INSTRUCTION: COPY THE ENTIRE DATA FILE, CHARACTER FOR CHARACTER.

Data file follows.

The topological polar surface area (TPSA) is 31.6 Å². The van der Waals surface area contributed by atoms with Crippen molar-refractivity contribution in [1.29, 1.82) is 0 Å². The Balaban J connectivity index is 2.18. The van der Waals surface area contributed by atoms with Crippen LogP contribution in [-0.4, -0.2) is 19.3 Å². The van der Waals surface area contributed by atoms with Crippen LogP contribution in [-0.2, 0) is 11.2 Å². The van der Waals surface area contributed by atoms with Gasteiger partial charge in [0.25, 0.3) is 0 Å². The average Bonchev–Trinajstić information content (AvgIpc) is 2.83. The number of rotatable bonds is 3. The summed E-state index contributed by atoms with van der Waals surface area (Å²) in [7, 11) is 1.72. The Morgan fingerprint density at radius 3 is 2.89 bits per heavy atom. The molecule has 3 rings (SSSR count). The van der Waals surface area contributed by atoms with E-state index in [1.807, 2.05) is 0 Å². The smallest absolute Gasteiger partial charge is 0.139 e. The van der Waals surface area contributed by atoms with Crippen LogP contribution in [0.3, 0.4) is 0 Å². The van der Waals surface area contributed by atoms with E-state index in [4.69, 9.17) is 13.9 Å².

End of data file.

The topological polar surface area (TPSA) is 31.6 Å². The van der Waals surface area contributed by atoms with Crippen molar-refractivity contribution in [1.29, 1.82) is 0 Å². The Balaban J connectivity index is 2.18. The van der Waals surface area contributed by atoms with Crippen LogP contribution in [-0.4, -0.2) is 19.3 Å². The van der Waals surface area contributed by atoms with Crippen LogP contribution in [-0.2, 0) is 11.2 Å². The van der Waals surface area contributed by atoms with Gasteiger partial charge in [0.25, 0.3) is 0 Å². The average Bonchev–Trinajstić information content (AvgIpc) is 2.83. The number of rotatable bonds is 3. The summed E-state index contributed by atoms with van der Waals surface area (Å²) in [7, 11) is 1.72. The Morgan fingerprint density at radius 3 is 2.89 bits per heavy atom. The molecule has 3 rings (SSSR count). The van der Waals surface area contributed by atoms with E-state index in [1.807, 2.05) is 0 Å². The smallest absolute Gasteiger partial charge is 0.139 e. The van der Waals surface area contributed by atoms with Crippen LogP contribution in [0.3, 0.4) is 0 Å². The van der Waals surface area contributed by atoms with E-state index in [4.69, 9.17) is 13.9 Å².